The global meeting place for people interested in all things related to SWEETPOTATO

Share your research and experience, ask and answer questions, meet your peers.

Home / File / Effects of Intercropping ‘Orange-Fleshed’ Sweetpotato with Onion on the Level of Weevil Damage

Effects of Intercropping ‘Orange-Fleshed’ Sweetpotato with Onion on the Level of Weevil Damage

The problem of household food and economic insecurity i.e. inability of families to produce and purchase enough food to meet basic needs is considered to be a major determinate of Malawi’s nutrition problems. The major nutritional disorder in Malawi is Vitamin A deficiency. Orange-fleshed sweetpotato (Ipomea batatas) was introduced through the program “Rooting out hunger in Malawi with nutritious orange-flesh sweetpotato” to combat Vitamin A deficiency in addition to providing the daily calorie requirement. Production of sweetpotato is however challenged by the sweetpotato weevil damages and rotting problems. Unavailability of acceptable improved varieties, high incidence of pests and diseases, and poor cultural practices are also the main causes of low yields. A field experiment was carried out in Dedza (Malawi) from April to November 2013 to assess the “effects of intercropping orange-fleshed sweetpotato with onion on the level of weevil damage” with the objectives of developing a biological efficient onion intercropping for orange-fleshed sweetpotato (OFSP) production and determining the agronomic productivity of the intercrop systems. The experiment was conducted in a Randomized Complete Block Design (RCBD) with four treatments; sole cropped OFSP and Onion, and OFSP+Onion intercropped at ratios 2:1 and 4:1 respectively.

 

Data were collected on the yield of OFSP roots and vines and onion bulbs, virus symptoms incidence and the level of weevil damages to the OFSP. Data were subjected to the general Analysis of Variance (ANOVA) using SAS statistical software version 9.1. and means were separated using Dunnett at alpha ≤ 0.05. Land use efficiency (Land Equivalent Ratio (LER)) was calculated to assess the relative advantage of intercrops compared to the sole culture. Gross margin analysis (GMA) was calculated to determine the economic benefits of the crops grown. Intercropped onion did not affect the growth and reproduction parameters of the orange-fleshed sweetpotato. Intercropping reduced the susceptibility of the weevils on sweetpotato and decreased the susceptibility of weevils on sweetpotato crops. Sole cropped OFSP were highly affected by the weevils. Intercropping practice at the OFSP-Onion ratio of 4:1 had the lowest weevil damage percentage followed by the Intercropping at 2:1 ratio.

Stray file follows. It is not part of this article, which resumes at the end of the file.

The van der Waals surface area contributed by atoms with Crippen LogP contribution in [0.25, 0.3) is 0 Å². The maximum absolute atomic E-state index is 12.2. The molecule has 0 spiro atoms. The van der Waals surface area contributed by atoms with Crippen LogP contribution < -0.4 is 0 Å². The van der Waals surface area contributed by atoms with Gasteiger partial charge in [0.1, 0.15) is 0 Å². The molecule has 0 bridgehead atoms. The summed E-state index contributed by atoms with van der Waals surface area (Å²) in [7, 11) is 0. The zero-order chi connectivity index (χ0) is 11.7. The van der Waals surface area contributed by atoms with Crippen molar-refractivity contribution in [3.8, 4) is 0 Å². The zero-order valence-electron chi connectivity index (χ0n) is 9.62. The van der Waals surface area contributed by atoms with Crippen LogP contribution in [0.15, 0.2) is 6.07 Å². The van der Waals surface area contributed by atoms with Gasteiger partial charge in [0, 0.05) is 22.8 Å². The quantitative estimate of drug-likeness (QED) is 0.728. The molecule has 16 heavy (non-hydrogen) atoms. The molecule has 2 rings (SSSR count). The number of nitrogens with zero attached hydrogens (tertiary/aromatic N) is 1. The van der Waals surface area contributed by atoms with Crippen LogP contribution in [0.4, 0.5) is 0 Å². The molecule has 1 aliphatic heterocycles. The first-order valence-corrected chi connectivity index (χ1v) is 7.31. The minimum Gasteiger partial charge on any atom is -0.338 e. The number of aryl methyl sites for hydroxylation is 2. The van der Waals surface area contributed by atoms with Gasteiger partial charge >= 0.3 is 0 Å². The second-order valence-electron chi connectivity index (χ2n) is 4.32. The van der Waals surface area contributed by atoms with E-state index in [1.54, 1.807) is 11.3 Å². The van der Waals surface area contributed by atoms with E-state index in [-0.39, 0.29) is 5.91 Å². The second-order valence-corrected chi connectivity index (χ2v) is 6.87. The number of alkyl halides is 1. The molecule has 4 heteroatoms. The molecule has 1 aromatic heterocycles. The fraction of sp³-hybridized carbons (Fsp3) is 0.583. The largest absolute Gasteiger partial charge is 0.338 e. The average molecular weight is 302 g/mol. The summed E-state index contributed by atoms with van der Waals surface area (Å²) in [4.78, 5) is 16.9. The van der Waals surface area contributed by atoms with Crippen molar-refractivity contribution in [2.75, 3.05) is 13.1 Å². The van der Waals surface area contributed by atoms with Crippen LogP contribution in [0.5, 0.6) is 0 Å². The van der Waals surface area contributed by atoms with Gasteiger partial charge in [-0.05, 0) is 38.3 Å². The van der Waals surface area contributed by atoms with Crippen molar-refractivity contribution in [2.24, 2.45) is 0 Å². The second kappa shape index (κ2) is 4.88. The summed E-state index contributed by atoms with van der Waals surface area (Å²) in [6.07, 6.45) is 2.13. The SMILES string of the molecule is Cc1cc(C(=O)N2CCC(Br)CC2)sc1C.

There was no significant difference in virus symptoms incidence at 6-8 weeks after planting from all treatments, whilst at one month before harvest; intercropping practice at the ratio of 4:1 indicated the lowest percentage of virus symptoms. In terms of yield, the results indicated that intercropping practices produced higher sweetpotato roots than the sole cropped OFSP. There was no significant difference between treatments in terms of vines yield. The land efficiency was increased with the intercropping practices. The LER shows that intercrops at ratios 4:1 and 2:1 had ratios above 1 meaning that there was intercropping advantage over the sole crops. The economic analysis proved that intercropping would fetch better profits than the sole cropping. Intercropping at ratio 4:1 generated higher profits, followed by intercropping at 2:1. The profits attained from the intercropping were strongly generated from the sweetpotato productions. Sole cropped onion did was not able to generate profits.